Such a construction is consistent with the jurisdictional provisions of the Texas Constitution. The Texas Constitution confers appellate jurisdiction on both Article V, § 6 courts and Article V, § 16 courts. See Tex. Const. art. V, § 6 (“Said Courts of Appeals shall have appellate jurisdiction co-extensive with the limits of their respective districts, which shall extend to all cases of which the District or County Courts have original or appellate jurisdiction, under such restrictions and regulations as may be prescribed by law.”); see also Tex. Const. art. V, § 16 (“The County Court has jurisdiction as provided by law.”); State v. Morse, 903 S.W.2d 100, 102 n. 2 (Tex.App.-El Paso 1995, no pet.) (observing that county court was acting as a court of appellate review of proceedings from a municipal court).
We therefore hold that Article 44.01 authorizes the State to appeal certain legal rulings in criminal cases, and requires the court exercising appellate jurisdiction to expedite appeals authorized by Articles 44.01(a) and 44.01(b). See Tex. Gov't Code Ann. § 311.026; Dillehey, 815 S.W.2d at 632. We further hold that Article 4.08, which specifically provides that “the county courts shall have appellate jurisdiction in criminal cases of which justice courts and other inferior courts have original jurisdiction,” requires that the State bring any appeal authorized by Article 44.01 from the justice court first to the county court. Tex.Code Crim. Proc. Ann. art. 4.08.
Only one intermediate appellate court has addressed the interplay between Article 44.01 and Article 4.08. See State v. Boseman, 805 S.W.2d 922, 923 (Tex.App.-Beaumont 1991), rev'd on other grounds, 830 S.W.2d 588 (Tex.Crim.App.1992). In Boseman, the State appealed pursuant to Article 44.01 of the Code of Criminal Procedure to the county court. Boseman, 805 S.W.2d at 923. The county court dismissed the two complaints for lack of jurisdiction, and the State appealed that decision to the Beaumont Court of Appeals. The appellate court, with one justice dissenting, held that the county court had jurisdiction to consider the State's appeal, and remanded the case to the county court. Id. at 928.1
Our interpretation is consistent with the Legislature's stated purpose of Article 44.01, enacted when the Texas Constitution prohibited the State from appealing any adverse rulings in criminal cases. House Comm. On Crim. Jurisprudence, Bill Analysis, Tex. H.B. 1035, 70th Leg., R.S. (1987). In that report, the committee explained that the purpose of Article 44.01 is to “define the parameters of the [S]tate's right to appeal in criminal cases.” Id. In so doing, the Legislature stated that it intended to give the State the right to appeal in “certain specific situations.” Id. The Legislature did not, however, change existing jurisdictional provisions by designating the courts to hear such appeals, and the Legislature's committee reports reveal no intent that Article 44.01 abrogate existing jurisdictional provisions of the Code.
Finally, there are inherent practical problems with a direct appeal from a non-record court. Here, the State developed a reporter's record in a “non-record” court, but such is not the general course of proceedings in justice courts, because justice courts are not courts of record. Gano v. State, 466 S.W.2d 730, 733 (Tex.Crim.App.1971). The following excerpt from the record explains the unusual existence of a reporter's record here:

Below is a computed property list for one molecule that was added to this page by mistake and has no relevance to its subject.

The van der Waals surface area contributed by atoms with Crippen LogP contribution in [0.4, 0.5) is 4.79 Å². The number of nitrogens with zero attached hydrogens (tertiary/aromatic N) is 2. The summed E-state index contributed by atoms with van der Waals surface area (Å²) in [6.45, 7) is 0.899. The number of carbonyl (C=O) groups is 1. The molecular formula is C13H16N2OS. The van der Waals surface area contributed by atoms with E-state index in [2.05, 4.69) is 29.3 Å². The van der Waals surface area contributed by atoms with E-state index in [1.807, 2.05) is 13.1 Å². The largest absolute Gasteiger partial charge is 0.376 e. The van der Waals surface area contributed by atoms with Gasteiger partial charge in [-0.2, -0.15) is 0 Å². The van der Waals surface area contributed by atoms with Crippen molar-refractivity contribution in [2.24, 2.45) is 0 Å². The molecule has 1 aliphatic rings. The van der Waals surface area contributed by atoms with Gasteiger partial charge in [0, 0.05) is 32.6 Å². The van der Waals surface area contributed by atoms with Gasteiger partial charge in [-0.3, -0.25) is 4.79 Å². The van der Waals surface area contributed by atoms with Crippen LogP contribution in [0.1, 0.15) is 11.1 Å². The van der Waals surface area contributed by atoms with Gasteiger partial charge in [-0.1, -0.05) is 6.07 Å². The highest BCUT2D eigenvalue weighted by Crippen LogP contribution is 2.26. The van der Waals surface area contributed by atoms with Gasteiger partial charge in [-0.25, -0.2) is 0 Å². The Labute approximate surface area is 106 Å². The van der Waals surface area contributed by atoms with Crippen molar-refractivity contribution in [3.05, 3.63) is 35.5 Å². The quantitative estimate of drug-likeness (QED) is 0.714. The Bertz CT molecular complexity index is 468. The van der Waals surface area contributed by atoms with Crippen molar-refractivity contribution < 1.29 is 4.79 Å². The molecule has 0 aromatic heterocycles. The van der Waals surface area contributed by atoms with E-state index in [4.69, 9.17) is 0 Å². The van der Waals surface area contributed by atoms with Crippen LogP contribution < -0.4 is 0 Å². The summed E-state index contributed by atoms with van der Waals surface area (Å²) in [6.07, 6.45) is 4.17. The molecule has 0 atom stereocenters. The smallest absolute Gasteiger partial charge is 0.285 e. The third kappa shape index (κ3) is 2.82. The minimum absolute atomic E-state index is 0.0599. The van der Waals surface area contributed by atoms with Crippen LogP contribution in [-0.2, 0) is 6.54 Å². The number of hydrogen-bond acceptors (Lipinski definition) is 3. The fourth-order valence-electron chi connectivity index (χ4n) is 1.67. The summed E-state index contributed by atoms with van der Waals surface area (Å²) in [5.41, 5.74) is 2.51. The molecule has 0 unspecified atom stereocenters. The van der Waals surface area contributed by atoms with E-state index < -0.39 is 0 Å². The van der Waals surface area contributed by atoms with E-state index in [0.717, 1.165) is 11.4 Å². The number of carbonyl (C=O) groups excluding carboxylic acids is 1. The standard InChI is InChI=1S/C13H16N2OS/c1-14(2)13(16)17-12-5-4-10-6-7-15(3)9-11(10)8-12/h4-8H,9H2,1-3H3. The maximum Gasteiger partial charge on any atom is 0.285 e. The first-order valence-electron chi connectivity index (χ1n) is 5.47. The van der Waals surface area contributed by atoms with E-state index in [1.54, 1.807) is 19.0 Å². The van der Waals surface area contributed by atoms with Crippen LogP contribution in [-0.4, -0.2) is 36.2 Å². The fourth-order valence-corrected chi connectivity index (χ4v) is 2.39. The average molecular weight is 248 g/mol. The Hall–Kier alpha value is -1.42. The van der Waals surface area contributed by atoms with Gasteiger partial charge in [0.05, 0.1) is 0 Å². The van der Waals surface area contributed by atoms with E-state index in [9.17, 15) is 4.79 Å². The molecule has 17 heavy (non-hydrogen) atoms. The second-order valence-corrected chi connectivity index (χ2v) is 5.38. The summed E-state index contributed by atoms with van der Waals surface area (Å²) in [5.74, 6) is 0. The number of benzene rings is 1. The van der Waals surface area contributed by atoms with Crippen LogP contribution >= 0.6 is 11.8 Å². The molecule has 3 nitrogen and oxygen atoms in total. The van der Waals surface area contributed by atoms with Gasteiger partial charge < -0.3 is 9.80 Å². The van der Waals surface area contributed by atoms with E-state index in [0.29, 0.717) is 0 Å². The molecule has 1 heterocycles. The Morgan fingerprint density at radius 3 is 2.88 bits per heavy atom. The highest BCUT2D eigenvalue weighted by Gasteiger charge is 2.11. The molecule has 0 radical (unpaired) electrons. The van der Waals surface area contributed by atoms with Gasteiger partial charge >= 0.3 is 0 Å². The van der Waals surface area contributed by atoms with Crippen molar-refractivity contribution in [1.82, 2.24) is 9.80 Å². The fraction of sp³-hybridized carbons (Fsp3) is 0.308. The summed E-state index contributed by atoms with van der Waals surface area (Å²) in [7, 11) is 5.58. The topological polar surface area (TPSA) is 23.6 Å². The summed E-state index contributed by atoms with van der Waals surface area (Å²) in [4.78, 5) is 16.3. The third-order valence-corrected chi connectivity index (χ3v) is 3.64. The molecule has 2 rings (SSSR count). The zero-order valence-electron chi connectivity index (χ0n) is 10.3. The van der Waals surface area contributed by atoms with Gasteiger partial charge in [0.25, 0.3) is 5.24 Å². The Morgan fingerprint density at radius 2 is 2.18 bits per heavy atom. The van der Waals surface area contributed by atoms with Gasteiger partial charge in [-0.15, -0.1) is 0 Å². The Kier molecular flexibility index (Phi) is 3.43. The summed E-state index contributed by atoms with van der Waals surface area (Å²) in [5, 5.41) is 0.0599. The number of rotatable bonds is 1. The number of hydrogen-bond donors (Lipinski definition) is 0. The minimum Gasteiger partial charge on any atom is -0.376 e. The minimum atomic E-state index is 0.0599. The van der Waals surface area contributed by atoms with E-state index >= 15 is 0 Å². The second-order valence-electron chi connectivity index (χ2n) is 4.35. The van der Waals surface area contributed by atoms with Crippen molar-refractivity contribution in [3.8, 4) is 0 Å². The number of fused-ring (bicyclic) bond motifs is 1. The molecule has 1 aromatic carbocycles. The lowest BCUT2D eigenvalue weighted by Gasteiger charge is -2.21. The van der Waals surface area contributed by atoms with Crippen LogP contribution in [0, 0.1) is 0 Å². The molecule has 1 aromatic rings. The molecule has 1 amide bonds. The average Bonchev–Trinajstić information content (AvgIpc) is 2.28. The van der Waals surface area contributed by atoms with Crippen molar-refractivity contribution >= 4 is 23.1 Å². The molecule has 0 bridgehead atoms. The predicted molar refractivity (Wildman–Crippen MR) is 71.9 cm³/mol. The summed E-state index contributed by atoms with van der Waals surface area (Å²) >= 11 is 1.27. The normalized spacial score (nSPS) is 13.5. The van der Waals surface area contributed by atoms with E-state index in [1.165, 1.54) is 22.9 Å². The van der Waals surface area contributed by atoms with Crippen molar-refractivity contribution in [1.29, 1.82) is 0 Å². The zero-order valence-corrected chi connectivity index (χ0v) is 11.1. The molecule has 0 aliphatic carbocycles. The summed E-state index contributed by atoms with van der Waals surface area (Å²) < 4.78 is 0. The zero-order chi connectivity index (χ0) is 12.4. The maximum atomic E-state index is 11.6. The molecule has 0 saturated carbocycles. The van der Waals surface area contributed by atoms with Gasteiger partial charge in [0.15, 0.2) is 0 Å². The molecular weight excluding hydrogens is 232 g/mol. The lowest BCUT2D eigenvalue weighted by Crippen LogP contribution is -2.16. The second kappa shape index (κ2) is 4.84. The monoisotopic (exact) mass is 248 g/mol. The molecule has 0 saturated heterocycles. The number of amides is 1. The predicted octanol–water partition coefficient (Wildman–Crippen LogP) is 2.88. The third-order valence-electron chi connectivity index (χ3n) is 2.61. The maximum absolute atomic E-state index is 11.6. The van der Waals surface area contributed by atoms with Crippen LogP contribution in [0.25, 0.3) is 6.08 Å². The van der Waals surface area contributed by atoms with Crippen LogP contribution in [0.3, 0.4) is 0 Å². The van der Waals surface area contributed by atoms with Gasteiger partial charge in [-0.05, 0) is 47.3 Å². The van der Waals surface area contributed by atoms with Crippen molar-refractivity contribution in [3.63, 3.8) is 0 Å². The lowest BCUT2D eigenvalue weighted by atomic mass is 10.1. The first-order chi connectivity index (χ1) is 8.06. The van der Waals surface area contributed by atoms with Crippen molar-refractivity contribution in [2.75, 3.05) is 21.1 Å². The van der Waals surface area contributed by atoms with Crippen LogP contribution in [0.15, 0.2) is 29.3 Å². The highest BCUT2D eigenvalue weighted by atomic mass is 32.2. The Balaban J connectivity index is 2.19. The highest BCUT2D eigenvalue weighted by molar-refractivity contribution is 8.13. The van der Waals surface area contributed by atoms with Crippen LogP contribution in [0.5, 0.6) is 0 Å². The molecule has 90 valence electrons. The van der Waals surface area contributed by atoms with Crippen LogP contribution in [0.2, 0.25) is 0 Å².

[State]: Thank You, Judge. Uh, and initially I'd like the record to reflect that the reason why we're doing this is because with all due respect, Your Honor does routinely dismiss ․ cases involving running a stop sign. So the two cases that we're discussing-the three-I'm sorry. The three cases that we're discussing now are just a microcosm of something that's been ongoing.
* * *
[State]: Uh, as Your Honor is aware our intent in this case is to go directly to the Court of Appeals under Article 44.01 of the Code of Criminal Procedure. We do not intend on facing a trial de novo in the County Court.
* * *
[State]: Again, I think we already know what the outcome of Your Honor's decision is going to be which is why the court reporter is here today.
The presence of a record in this case, however, does not transform a justice court into a court of record for all proceedings. Rather, the jurisdictionally appropriate course is one in which the State appeals to the county court, a court of record. The county court can review a motion to quash the complaint anew. If granted, the State then may appeal to the court of appeals. If denied, the State then may proceed with the prosecution it sought in the justice court.
Our construction of Article 44.01 harmonizes that provision with Articles 4.08 and 45.042 of the Code of Criminal Procedure, which specifically provide that an appeal from a justice court or municipal court is brought in the first instance to the county court. We conclude that the State must first bring its appeal to the county court before any appeal to the courts of appeals. We therefore dismiss this appeal for lack of jurisdiction.
1. The dissent in Boseman concluded that Article 44.01 does not give the State the right to appeal from a justice or municipal court ruling. Boseman, 805 S.W.2d at 928-29. The Texas Court of Criminal Appeals did not determine the jurisdictional question because the State's notice of appeal did not comply with Article 44.01. Boseman, 830 S.W.2d at 591. The Court of Criminal Appeals was “troubled by the lack of a clear-cut mechanism for appeals by the State from a non-record municipal court,” but reserved the resolution of that issue for another day. Id.
JANE BLAND, Justice.